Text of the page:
For what it’s worth, when I cruised up and down the riverwalk at a moderate speed today during the evening rush, I encountered several security guards, and none of them told me that I shouldn’t be biking on the promenade. (That did happen when I was cycling on the riverwalk on a warm Thursday evening a few weeks ago.)

The mixed signals sent by the bike-friendly signs and markings leading to the riverwalk, and the bike-hostile signs elsewhere on the riverwalk, are confusing. But if Reilly has his way, the message will be clear: Cyclists will no longer be able to use a facility that was designed and funded with them in mind. Consider contacting your alderman (find your ward here) to ask them to oppose the riverwalk bike ban.

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  • Jeremy

    I wonder if the Trump administration would try to claw back the $232 million funding if the Riverwalk usage doesn’t match the application. That would certainly make his fans happy and give him another opportunity to mock Chicago.

  • Carter O’Brien

    I would really not at all be surprised. And frankly, Chicago would have it coming in this case. There has to be a more middle-ground compromise than this very heavy-handed and likely unevenly/improperly enforced edict.

  • johnaustingreenfield

    Right, it would be reasonable to have a walk-your-bike rule during the high season, at certain times of day (such as post-work happy hours), on the retail-dense, tightly laid-out sections of the riverwalk between State and Wells.

  • R. C. Munson

    I agree with John’s compromise for high season. (For simplicity, let’s say no riding during daylight hours from June to September.)
    We need to recognize not all cyclists are as respectful of peds as they should be.
    A modest ordinance starts the process.
    This is a prototype for the 606.

  • rwy

    If the ordinance was passed, how likely would it be enforced during off-peak times?

  • BlueFairlane

    How likely is any traffic ordinance in this city enforced?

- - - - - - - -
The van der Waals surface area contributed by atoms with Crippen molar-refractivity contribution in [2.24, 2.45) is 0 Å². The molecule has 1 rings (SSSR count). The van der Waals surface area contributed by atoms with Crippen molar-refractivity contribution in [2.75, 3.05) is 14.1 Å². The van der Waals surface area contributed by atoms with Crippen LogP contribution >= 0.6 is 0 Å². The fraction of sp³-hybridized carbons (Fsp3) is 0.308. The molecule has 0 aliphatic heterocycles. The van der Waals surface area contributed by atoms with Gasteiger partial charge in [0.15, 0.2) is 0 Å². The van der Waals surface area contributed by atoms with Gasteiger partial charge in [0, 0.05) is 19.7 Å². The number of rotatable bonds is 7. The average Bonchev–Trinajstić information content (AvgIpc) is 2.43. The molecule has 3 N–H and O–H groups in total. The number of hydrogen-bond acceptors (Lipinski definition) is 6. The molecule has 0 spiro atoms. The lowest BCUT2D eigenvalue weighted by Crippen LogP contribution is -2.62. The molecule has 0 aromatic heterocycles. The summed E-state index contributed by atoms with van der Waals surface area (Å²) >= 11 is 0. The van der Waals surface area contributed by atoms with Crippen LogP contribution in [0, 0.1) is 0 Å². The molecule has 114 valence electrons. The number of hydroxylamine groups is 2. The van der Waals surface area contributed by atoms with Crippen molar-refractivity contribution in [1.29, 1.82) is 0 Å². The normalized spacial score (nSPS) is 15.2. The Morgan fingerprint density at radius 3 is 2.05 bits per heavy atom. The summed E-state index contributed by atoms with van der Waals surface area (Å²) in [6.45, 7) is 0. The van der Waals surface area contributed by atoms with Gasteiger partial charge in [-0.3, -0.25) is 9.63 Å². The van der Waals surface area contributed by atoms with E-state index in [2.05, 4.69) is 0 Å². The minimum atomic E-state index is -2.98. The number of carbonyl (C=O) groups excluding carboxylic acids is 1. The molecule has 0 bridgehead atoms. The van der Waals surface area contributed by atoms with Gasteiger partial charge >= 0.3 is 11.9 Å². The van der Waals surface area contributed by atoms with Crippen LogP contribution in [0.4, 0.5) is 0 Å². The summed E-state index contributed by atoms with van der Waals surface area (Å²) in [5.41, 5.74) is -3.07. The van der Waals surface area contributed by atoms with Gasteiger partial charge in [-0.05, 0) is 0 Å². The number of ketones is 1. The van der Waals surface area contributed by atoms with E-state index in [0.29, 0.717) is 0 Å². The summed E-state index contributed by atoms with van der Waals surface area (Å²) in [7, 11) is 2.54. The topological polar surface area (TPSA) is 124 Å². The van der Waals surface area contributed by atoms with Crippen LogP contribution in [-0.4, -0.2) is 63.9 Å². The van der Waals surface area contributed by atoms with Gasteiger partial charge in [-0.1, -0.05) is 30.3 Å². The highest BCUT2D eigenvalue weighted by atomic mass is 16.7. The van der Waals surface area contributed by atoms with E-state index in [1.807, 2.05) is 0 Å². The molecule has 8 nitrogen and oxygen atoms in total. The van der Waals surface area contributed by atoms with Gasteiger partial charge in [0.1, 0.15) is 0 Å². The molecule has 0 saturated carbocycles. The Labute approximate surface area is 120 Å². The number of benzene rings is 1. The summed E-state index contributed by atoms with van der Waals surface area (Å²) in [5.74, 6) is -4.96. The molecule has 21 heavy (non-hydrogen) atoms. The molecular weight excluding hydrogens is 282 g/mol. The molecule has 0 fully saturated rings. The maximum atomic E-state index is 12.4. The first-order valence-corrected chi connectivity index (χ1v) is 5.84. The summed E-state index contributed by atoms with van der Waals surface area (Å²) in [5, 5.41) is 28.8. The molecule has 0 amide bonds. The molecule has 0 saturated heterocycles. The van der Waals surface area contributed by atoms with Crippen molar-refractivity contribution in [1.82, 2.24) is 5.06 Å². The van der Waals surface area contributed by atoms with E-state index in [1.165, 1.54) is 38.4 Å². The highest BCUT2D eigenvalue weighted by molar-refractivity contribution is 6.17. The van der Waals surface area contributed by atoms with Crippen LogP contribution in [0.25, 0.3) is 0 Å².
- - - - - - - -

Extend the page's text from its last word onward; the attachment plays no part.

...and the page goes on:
I suspect that there would be a few dragnets every once in a while just to send a message, and then long periods of nothing.

  • kastigar

    I’d support protected bike lanes on upper Wacker Drive, in both directions, from the Lakefront Trail all the way to where the river splits.

    I’ve driven my bike on the Riverwalk; it isn’t that attractive but I would oppose the ban if not balanced by a bike lane on top on Wacker Drive,

  • Tooscrapps

    “This is a prototype for the 606.”

    What do you mean?

  • Carter O’Brien

    See the commenter above for the real problem, which is the slippery slope of precedent.

  • ChicagoCyclist

    To be slightly facetious (but also slightly serious): In my experience, I, on my bike, riding slowly and carefully, am less of a hazard and risk to others/pedestrians than a lot of thoughtless, unstable, spaced-out folks are when on their own two feet :)!

  • rwy

    Good point. It seems like offering an alternative, like bike lanes on Wacker would get more bikes off the riverwalk than a law.

  • Anonymous

    Coming from London, where many of the canal tow paths are as – or more – crowded than the river walk, all I think is needed are some “pedestrian priority” signs. Bikes don’t need to be walked, but pedestrians should feel safe from being plowed over.

  • planetshwoop

    I’m dreaming here, but if one lane of upper Wacker were converted to an Amsterdam-sty-e bikeway, it would be delightful.

    I’m sure it would be used by plenty of Divvyistas getting from train stations to N Michigan. And it wouldn’t interrupt businesses as much.

    If it’s segregated like an actual bike path, it would help with eliminating bike path blockage too.

  • Jeremy

    … and one lane of Michigan Avenue